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Backslashes with DBI quote( ) and MySQL

by doran (Deacon)
on Mar 06, 2002 at 02:46 UTC ( #149597=perlquestion: print w/replies, xml ) Need Help??
doran has asked for the wisdom of the Perl Monks concerning the following question:

I have a test file I use to test escaping of 'special' characters:
\ = backslash \\ = two backslashes \\\ = three backslashes ' = a single quote '' = two single quotes \' = a backslash and a single quote " = a double quote \" = a backslash and a double quote '"' = a double quote within 2 single quotes Here's a test of formatting and odd characters. This is the second line. Blank line above and some characters below: < = less than > = greater than & = ampersand &amp; = an ampersand, a-m-p and a semicolon ! = exclamation
Let's say I stick that into a variable $var and want to stuff it into a MySQL database table. To escape out these special characters, I run the variable through the DBI's quote() method:
$var = $dbh->quote( $var ); # I could also use placeholders
The problem, if it is one, is that when I look into the database, the single quotes are are properly escaped (ie. \') but the backslashes are not escaped (ie. a single backslash is represented by a single \ in the database).

Reading the DBI (and MySQL) docs, this doesn't seems to be the correct behaviour, since backslashes are supposed to be escaped with another backslash (ie. \\). So far I haven't gotten any errors and everything seems to be producing the expected results. But I'm wondering why this is. Is this correct behaviour? Shouldn't $dbh->quote() put an extra backslash in front of each backslash, or am I mistaken?

Also, please let me know if this is actually a MySQL question. I'm asking here because I'm using DBI's quote() function and I suspect that may be the culprit, for better or worse.


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Re: Backslashes with DBI quote( ) and MySQL
by gmax (Abbot) on Mar 06, 2002 at 08:04 UTC
    Using placeholders has the same effect as the quote() method.
    #!/usr/bin/perl -w use strict; use DBI; # change the connect statement according to your needs my $dbh = DBI->connect("DBI:mysql:test;host=localhost;" ."mysql_read_default_file=$ENV{HOME}/.my.cnf", undef,undef,{RaiseError => 1}); my @quotes = ("\\", "\\\\", "\\\\\\", "'", "''", "\\".'"', '"', "\\".'"', "'" . '"' . "'"); $dbh->do(qq{drop table if exists test_chars}); $dbh->do(qq{create table test_chars (quote char(5))}); my $sth = $dbh->prepare( qq{insert into test_chars values ( ? ) } ); for (@quotes) { $sth->execute( $_ ); } print_chars(); print "\n"; $dbh->do(qq{delete from test_chars}); for (@quotes) { my $quoted = $dbh->quote($_); $dbh->do( qq{insert into test_chars values ($quoted)}); }; print_chars(); sub print_chars { my $aref = $dbh->selectall_arrayref( qq{select * from test_chars} ); for my $row (@$aref) { for my $field(@$row) { print "<$field>\t"; } print "\n" } } $dbh->disconnect(); __END__ output: <\> <\\> <\\\> <'> <''> <\"> <"> <\"> <'"'> <\> <\\> <\\\> <'> <''> <\"> <"> <\"> <'"'>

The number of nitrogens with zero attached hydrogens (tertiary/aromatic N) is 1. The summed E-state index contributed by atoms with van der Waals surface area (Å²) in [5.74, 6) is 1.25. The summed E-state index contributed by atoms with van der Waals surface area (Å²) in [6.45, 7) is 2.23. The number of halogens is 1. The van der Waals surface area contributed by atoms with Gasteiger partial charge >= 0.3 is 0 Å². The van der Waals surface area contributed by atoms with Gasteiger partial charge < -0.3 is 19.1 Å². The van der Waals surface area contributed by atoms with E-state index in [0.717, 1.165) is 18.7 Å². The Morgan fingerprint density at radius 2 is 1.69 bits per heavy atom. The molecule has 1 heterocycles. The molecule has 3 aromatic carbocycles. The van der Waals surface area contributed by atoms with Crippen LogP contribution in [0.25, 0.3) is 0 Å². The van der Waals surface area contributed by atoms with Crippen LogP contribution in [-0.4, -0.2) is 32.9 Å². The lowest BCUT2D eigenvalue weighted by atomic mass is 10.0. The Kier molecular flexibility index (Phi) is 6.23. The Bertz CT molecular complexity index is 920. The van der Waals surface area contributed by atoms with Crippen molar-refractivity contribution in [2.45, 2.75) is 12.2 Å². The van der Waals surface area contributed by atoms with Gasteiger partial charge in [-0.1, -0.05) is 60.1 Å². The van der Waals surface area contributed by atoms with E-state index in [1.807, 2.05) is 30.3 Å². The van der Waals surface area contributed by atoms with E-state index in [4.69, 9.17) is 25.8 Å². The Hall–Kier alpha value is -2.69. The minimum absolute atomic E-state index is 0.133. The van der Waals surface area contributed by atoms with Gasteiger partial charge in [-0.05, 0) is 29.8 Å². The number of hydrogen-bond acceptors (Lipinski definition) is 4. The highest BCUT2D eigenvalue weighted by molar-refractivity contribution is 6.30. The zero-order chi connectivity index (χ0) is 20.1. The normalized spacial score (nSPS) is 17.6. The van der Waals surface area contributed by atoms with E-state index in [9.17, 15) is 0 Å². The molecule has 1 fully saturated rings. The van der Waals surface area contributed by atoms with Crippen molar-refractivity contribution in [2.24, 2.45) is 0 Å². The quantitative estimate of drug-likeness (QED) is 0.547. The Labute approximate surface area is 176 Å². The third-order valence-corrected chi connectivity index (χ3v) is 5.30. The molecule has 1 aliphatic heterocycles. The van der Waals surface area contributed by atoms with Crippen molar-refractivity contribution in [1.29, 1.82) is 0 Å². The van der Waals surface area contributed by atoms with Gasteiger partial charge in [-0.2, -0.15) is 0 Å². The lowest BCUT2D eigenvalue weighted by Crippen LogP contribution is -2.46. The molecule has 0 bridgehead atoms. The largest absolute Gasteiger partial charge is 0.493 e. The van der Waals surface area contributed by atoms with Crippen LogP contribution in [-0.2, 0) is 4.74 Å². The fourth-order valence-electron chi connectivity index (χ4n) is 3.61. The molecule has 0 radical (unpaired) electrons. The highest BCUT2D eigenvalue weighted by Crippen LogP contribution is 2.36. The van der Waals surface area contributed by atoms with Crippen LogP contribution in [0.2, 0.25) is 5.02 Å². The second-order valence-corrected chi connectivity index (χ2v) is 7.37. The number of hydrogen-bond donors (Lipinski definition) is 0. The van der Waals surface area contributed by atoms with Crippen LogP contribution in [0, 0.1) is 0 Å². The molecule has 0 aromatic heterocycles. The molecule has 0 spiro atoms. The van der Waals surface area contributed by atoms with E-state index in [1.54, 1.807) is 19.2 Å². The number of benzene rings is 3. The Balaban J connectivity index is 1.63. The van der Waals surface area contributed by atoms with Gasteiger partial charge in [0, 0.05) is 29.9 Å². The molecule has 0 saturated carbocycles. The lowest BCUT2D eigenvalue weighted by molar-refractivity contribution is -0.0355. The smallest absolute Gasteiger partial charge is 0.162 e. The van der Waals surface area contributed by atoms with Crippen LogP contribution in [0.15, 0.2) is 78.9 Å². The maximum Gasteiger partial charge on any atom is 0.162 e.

This sample script will insert your values escaping them with placeholders. Then it repeats the same operation using the quote() method.
    As you can see, the result is the same.

    One more possibility would be to use a hexadecimal string, but it might be overkill. However, just in case, the method is as follows:
    my $hexstr = "0x" . unpack("H*", $barestr); $dbh->do(qq{insert into test_chars values( $hexstr )}); # notice that the hexstring has NO QUOTES
    As long as you can manipulate your string with Perl, you can always turn it into an hex string, solving any possible quotes problem. The drawback is that your string in the query will be twice as long as the original. It's important to bear that in mind when you calculate the size of your query.

    Concerning the problem you mention about the special characters not being escaped in the database, it really depends on the client you are using. When you say "look into the database" you are actually asking a client to fetch some info from the server. Therefore all you see depends on the reporting capabilities of the client you are using.
    Here is an example, from the standard mysql client in Linux.
    mysql> select * from test_chars; +-------+ | quote | +-------+ | \ | | \\ | | \\\ | | ' | | '' | | \" | | " | | \" | | '"' | +-------+ 9 rows in set (0.00 sec)
    Another client, mysqldump will escape our data:
    # # Dumping data for table 'test_chars' # INSERT INTO test_chars VALUES ('\\'); INSERT INTO test_chars VALUES ('\\\\'); INSERT INTO test_chars VALUES ('\\\\\\'); INSERT INTO test_chars VALUES ('\''); INSERT INTO test_chars VALUES ('\'\''); INSERT INTO test_chars VALUES ('\\\"'); INSERT INTO test_chars VALUES ('\"'); INSERT INTO test_chars VALUES ('\\\"'); INSERT INTO test_chars VALUES ('\'\"\'');
    _ _ _ _ (_|| | |(_|>< _|
      Yea, I'd forgotten to mention the client. I had used MySQLGUI and the command-line client you mention above (though I'm running on Win32). I also did a mysqldump, which did essentially the same thing as yours. It seems everything is behaving as it should. In the meantime, my education continues...

      Thanks to all.

Re: Backslashes with DBI quote( ) and MySQL
by lachoy (Parson) on Mar 06, 2002 at 02:52 UTC

    If the data made it into the database and is the same coming out as you put it in then I don't think you have a problem :-)

    You may be running into how the mysql client represents textual data (itself escaping quotes but not backslashes) or something similar. All the quote() method does is ensure that the data can be put into the database (or passed to a stored procedure, or whatever) -- what the database does with the data after that is its own business.